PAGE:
‘Freedom Ticket’ would allow free transfers between rail, subway and bus

Key to the City
Photo courtesy of Flickr/Billie Grace Ward

Many southeast Queens residents know all too well that they have some of the longest work commutes in the city. The New York City Transit Riders Council (NYCTRC) is proposing a new fare they say would slash costs and time spent traveling to and from work.

The council proposed last week creating a “Freedom Ticket” allowing unlimited subway, bus and Long Island Rail Road (LIRR) or Metro-North Railroad trips within the five boroughs for $215 a month. Some Queens commuters who rely on a combination of the LIRR and MTA subways and buses to get around currently fork over $218 for a monthly LIRR pass on top of $116.50 for a monthly MetroCard.

The NYCTRC, the citizens advisory committee to the MTA, released a report last Wednesday advocating for the new fare. Commutes for people living in transportation deserts like southeast Queens may stretch up to 15 hours per week, the report said.

The cheapest travel options include a bus or dollar van ride to a subway, but a $10 LIRR ride — which is out of reach for many residents in the area — can shave off considerable time from a rider’s commute.

Dollar vans, a popular option for people living in transportation deserts such as southeast Queens, have been a topic of controversy. Many operate illegally and there have been several van-related shootings and car chases within the last year. Councilmen I. Daneek Miller and Rory Lancman introduced the Commuter Van Reform Act in July to raise fines for illegally operating vans.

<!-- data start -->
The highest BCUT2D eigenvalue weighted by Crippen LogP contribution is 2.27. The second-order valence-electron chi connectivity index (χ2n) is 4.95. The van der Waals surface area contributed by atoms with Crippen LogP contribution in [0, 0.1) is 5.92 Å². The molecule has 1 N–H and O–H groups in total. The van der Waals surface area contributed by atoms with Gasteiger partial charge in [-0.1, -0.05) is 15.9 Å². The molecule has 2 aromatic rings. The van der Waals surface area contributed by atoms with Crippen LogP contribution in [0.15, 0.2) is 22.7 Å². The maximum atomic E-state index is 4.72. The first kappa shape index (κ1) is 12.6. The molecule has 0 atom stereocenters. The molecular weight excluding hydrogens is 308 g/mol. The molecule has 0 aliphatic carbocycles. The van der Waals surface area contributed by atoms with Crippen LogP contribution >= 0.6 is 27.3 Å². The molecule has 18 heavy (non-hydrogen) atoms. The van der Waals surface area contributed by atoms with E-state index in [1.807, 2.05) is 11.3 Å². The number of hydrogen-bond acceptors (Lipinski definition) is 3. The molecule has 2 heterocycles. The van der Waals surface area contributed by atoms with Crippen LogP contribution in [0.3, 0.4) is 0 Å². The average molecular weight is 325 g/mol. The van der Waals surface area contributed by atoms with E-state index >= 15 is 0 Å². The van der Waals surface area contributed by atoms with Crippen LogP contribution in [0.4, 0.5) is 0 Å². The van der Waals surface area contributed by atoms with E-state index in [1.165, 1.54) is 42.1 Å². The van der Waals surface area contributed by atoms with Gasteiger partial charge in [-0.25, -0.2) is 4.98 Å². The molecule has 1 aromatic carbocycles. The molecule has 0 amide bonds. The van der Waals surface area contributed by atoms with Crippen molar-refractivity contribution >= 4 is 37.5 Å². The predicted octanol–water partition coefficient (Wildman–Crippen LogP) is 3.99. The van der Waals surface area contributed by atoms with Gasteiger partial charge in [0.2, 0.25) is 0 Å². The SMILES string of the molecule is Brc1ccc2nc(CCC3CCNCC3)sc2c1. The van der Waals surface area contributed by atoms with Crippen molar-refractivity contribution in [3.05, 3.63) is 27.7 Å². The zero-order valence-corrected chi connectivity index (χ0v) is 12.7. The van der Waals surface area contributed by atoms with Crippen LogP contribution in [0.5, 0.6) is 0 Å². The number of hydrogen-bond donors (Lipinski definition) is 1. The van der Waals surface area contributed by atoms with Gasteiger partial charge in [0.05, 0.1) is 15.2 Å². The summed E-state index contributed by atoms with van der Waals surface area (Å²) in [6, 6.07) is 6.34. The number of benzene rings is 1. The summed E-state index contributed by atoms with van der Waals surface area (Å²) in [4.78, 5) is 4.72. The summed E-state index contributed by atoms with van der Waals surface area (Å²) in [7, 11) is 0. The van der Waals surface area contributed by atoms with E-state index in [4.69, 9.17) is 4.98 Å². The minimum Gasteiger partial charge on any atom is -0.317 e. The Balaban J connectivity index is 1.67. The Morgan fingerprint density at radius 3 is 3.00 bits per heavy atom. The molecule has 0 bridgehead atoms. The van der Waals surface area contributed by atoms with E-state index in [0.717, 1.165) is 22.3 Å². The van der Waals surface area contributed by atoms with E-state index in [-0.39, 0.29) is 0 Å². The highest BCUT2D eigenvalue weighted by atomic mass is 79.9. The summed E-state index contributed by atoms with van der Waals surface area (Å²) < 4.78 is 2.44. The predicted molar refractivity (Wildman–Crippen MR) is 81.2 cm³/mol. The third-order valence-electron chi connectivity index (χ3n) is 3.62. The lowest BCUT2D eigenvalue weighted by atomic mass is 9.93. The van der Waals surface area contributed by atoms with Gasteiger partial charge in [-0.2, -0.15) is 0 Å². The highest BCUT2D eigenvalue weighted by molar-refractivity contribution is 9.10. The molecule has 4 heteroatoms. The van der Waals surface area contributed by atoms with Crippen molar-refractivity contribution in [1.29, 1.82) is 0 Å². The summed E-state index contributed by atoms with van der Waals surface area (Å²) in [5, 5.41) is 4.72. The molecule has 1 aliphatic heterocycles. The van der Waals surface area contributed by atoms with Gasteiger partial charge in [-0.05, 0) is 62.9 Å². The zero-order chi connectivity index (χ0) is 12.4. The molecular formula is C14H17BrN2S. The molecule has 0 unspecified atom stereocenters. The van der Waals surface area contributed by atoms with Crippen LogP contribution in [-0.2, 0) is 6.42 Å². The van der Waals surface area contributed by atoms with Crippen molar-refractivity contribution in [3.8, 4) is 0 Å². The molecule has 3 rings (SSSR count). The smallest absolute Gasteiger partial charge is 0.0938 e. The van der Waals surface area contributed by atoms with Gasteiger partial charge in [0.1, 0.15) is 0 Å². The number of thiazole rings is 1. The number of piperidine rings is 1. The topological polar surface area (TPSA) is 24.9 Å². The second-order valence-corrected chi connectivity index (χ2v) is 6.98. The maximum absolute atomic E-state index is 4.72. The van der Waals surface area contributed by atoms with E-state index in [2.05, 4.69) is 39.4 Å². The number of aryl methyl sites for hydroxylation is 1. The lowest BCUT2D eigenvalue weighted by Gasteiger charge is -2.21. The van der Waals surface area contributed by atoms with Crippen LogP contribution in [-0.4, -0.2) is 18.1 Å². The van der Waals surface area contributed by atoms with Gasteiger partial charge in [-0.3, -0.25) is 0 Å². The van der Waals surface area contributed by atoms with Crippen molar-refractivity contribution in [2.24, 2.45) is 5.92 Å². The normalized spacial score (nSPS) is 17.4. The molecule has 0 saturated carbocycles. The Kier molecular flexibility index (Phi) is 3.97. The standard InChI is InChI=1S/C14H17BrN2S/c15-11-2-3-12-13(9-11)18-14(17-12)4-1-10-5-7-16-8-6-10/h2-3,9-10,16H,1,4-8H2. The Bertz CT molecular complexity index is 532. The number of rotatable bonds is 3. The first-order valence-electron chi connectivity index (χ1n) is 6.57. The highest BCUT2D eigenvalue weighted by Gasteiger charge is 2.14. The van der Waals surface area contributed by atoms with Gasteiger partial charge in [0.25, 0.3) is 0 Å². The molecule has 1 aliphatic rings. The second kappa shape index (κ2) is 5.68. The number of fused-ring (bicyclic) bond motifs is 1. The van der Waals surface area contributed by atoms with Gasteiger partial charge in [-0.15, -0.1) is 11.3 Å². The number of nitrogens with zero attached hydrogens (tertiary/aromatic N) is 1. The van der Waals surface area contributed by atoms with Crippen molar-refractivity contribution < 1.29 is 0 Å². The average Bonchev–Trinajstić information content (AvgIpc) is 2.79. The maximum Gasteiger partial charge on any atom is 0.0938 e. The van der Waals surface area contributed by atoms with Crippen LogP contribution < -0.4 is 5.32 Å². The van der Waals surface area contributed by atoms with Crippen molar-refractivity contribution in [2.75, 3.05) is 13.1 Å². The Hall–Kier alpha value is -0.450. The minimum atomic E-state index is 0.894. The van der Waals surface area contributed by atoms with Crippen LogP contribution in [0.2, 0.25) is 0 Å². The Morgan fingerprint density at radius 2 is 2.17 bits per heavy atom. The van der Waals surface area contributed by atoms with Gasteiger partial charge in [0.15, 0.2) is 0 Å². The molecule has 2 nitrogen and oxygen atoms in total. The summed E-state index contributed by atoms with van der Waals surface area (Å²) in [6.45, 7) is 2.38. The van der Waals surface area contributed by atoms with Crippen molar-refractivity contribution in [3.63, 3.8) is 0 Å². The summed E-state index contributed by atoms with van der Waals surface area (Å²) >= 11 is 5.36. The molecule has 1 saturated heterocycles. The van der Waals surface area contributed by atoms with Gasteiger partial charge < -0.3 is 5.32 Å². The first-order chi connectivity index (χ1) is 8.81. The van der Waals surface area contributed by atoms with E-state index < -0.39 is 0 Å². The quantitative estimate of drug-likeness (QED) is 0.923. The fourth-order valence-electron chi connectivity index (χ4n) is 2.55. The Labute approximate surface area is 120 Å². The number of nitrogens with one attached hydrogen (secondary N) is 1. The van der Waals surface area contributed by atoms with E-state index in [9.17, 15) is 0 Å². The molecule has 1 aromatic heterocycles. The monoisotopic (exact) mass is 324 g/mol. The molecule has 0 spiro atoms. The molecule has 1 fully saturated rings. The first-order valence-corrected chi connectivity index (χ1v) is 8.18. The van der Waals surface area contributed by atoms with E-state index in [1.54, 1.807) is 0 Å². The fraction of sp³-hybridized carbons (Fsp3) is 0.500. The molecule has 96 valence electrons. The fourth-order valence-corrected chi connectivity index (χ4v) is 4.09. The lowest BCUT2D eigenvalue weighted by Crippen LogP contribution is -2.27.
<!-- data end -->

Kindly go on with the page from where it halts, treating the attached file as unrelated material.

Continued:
A trip from Rosedale to Manhattan with the LIRR takes 40 minutes, while taking a bus or dollar van and then the subway takes 86 minutes, the report found. The report also argues that the Freedom Ticket would ease congestion on the heavily used E, J and Z lines.

During a.m. peak hours, 34 percent of seats on the LIRR between southeast Queens and Jamaica are empty and 23 percent of seats between Jamaica and Penn Station are not used. The cheaper fair would encourage riders to utilize the commuter rail, according to the report.

A one-way Freedom Ticket  would cost $6.50 — more than a bus or subway ticket but less than a one-way LIRR ticket — and cut travel time.

Courtesy NYCTRC
Courtesy NYCTRC

The group, chaired by Andrew Albert, suggests implementing the Freedom Ticket in phases starting in 2017. The first phase would allow southeast Queens riders to purchase the ticket. By 2019, the fare would be expanded to areas where Metro-North and LIRR stations are 0.8 miles or farther from the nearest subway station. The Freedom Ticket would be implemented citywide by 2021.

The MTA recently struck down an idea to create a free shuttle bus to LaGuardia Airport. A spokesperson for the MTA said the agency would “consider” implementing the Freedom Ticket.

“It’s an interesting proposal to alleviate the concerns of some of our customers, though it would certainly carry a financial impact for the MTA as well, so we’ll consider it next year as we determine how to structure the next in our series of modest fare increases equivalent to the rate of inflation,” spokesman Kevin Ortiz said.

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